The crypto industry has recently been in the news for all the wrong reasons: from a chilling bear market that’s seen the sector lose more than $2 trillion in less than a year to an assortment of high-profile bankruptcy cases involving blue-chip crypto companies such as FTX, Celsius Digital, and Voyager.
To add to the misery, loud rumblings are emerging from pro-environmental groups calling out crypto mining for its high energy consumption and adverse carbon footprint.
Change the Code, Not the Climate
Recently, a coalition of environmental groups began a campaign to change the proof-of-work (PoW) consensus mechanism used to create digital currencies such as Bitcoin (BTC) to reduce their energy consumption, which has increased significantly in the last few years.
Total BTC energy consumption 2017-2022. Source: Cambridge Centre for Alternative Finance
Crypto, especially Bitcoin, is popular among some investors. Still, its energy consumption has enraged environmentalists, alarmed some lawmakers, and pitted the sector against a green movement with a fair degree of support from Wall Street.
Greenpeace USA, the Environmental Working Group, and other affiliated organizations have been running advertisements in publications such as the New York Times, Politico, and The Wall Street Journal, highlighting crypto’s environmental impact and advocating for change.
Some advertisements were aimed at prominent crypto supporters such as Twitter CEO Elon Musk, his predecessor, Block Inc. founder Jack Dorsey, and Fidelity Investments CEO Abby Johnson.
The campaign, dubbed “Change the Code, not the Climate,” sought to convince crypto stakeholders, from mining companies to investors and software developers, that a change is better for the environment and crypto’s reputation and support.
The Deadly Sins of Bitcoin Miners
The group specifically targeted Bitcoin mining, a process that uses the old-fashioned PoW consensus protocol to create new units of the popular cryptocurrency. According to the Cambridge Centre for Alternative Finance (CCAF), BTC consumes about 110 TWh per year, roughly equivalent to the energy used annually by small countries like Sweden, Switzerland, or Malaysia.
Data from Nature Climate Change also suggests that broader adoption of BTC could see the cryptocurrency produce enough CO2 emissions to raise global temperatures by 2°C, which is the upper limit for global warming.
The pro-environmental groups have also alleged that Bitcoin mining has resurrected fossil fuel use. They claim companies such as Pennsylvania-based Stronghold Digital Mining have resorted to buying entire coal plants to satisfy the enormous power requirements of their crypto-mining operations at a time when the world is moving towards reductions in fossil fuel use.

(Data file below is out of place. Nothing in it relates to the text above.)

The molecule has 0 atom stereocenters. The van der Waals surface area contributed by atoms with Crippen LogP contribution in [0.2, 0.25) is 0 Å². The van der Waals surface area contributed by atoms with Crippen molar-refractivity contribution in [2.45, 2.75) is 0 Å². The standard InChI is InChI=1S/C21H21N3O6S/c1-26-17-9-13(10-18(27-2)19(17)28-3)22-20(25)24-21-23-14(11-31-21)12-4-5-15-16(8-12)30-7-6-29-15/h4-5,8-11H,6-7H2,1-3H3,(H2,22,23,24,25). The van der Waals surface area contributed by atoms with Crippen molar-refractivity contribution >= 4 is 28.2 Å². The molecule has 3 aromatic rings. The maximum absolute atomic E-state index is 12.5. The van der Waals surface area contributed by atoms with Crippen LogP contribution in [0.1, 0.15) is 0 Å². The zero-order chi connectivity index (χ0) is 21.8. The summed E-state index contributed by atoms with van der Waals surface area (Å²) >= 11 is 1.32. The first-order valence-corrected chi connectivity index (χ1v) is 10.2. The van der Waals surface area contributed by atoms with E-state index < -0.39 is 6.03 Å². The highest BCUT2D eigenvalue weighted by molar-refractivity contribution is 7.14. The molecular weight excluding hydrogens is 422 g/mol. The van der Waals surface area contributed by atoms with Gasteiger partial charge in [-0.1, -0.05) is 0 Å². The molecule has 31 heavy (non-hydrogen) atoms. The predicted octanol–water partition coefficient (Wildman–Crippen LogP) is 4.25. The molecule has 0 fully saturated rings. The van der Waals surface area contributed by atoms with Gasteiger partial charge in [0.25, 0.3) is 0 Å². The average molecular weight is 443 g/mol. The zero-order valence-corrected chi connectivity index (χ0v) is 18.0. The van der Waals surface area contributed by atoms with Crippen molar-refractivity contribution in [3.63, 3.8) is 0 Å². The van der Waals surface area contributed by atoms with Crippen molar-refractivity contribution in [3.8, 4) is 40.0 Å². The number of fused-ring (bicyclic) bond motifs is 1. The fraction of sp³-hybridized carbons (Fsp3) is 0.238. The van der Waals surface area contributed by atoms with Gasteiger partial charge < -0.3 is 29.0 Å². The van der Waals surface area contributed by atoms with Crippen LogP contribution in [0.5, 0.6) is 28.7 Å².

According to publicly available information, Stronghold burns about 600,000 tons of coal waste to run nearly 2,000 mining rigs annually.
The group further alleged that besides making deals with Texas oil producers to use flare gas to fuel their operations, BTC miners also used highly controversial fracked gas.
Fracking, a fuel extraction process that uses large amounts of highly pressurized sand and water in combination with toxic chemicals, has received a lot of negative press in the last few years. Primarily because of the vast amounts of natural resources it consumes and the negative effect it has on air and water quality.
The Solution Is Proof-of-Stake
The “change the code” movement argues that Bitcoin could reduce its ruinous energy use by a whopping 99.9% if it changed its software code to a low-energy protocol such as proof-of-stake (PoS). The group pointed to the Ethereum (ETH) network’s recently successful shift to PoS as proof of what is achievable.
Popularly known as the “Merge,” Ethereum’s transition to PoS was executed on Sept. 15, 2022, and according to the blockchain, it has resulted in a 99.95% reduction in energy consumption.
Proof-of-stake uses a blockchain’s native token instead of complex, energy-intensive calculations to protect the network and create new cryptocurrencies.
On the other hand, proof-of-work requires miners to use sophisticated computing hardware to calculate complex mathematical values, which consumes enormous amounts of energy.
According to the Crypto Carbon Rating Institute (CCRI), since its switch to PoS, Ethereum uses an estimated 2.6 MWh per year, which is about 0.0026 TWh.
ETH’s annualized energy consumption compared to that of BTC and other industries. Source: Ethereum.org
As the chart above shows, Ethereum’s annualized energy usage since the Merge is 30,000 times less than what it consumed in its PoW days. It’s also between 38,000 and 50,000 times less than what Bitcoin uses, depending on the data source.